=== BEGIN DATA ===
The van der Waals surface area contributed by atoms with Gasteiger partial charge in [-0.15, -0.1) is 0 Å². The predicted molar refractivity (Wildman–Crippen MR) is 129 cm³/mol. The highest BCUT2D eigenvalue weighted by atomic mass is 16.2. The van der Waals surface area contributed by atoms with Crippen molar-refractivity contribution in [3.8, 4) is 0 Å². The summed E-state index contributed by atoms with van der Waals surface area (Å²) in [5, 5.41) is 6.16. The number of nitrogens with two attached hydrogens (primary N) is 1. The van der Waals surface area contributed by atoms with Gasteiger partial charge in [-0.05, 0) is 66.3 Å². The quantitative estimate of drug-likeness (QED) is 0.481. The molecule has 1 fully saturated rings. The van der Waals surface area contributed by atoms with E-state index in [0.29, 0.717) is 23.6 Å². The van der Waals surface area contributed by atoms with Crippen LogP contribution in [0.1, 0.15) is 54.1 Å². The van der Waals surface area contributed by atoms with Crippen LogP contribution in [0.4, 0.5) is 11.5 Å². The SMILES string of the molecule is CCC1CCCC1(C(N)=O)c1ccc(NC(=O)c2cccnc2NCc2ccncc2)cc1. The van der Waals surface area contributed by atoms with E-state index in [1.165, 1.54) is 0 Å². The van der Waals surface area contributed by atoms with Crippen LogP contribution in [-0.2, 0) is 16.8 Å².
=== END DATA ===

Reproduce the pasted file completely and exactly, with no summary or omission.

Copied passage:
The van der Waals surface area contributed by atoms with Gasteiger partial charge in [-0.15, -0.1) is 0 Å². The predicted molar refractivity (Wildman–Crippen MR) is 129 cm³/mol. The highest BCUT2D eigenvalue weighted by atomic mass is 16.2. The van der Waals surface area contributed by atoms with Crippen molar-refractivity contribution in [3.8, 4) is 0 Å². The summed E-state index contributed by atoms with van der Waals surface area (Å²) in [5, 5.41) is 6.16. The number of nitrogens with two attached hydrogens (primary N) is 1. The van der Waals surface area contributed by atoms with Gasteiger partial charge in [-0.05, 0) is 66.3 Å². The quantitative estimate of drug-likeness (QED) is 0.481. The molecule has 1 fully saturated rings. The van der Waals surface area contributed by atoms with E-state index in [0.29, 0.717) is 23.6 Å². The van der Waals surface area contributed by atoms with Crippen LogP contribution in [0.1, 0.15) is 54.1 Å². The van der Waals surface area contributed by atoms with Crippen LogP contribution in [0.4, 0.5) is 11.5 Å². The SMILES string of the molecule is CCC1CCCC1(C(N)=O)c1ccc(NC(=O)c2cccnc2NCc2ccncc2)cc1. The van der Waals surface area contributed by atoms with E-state index in [1.165, 1.54) is 0 Å². The van der Waals surface area contributed by atoms with Crippen LogP contribution in [-0.2, 0) is 16.8 Å².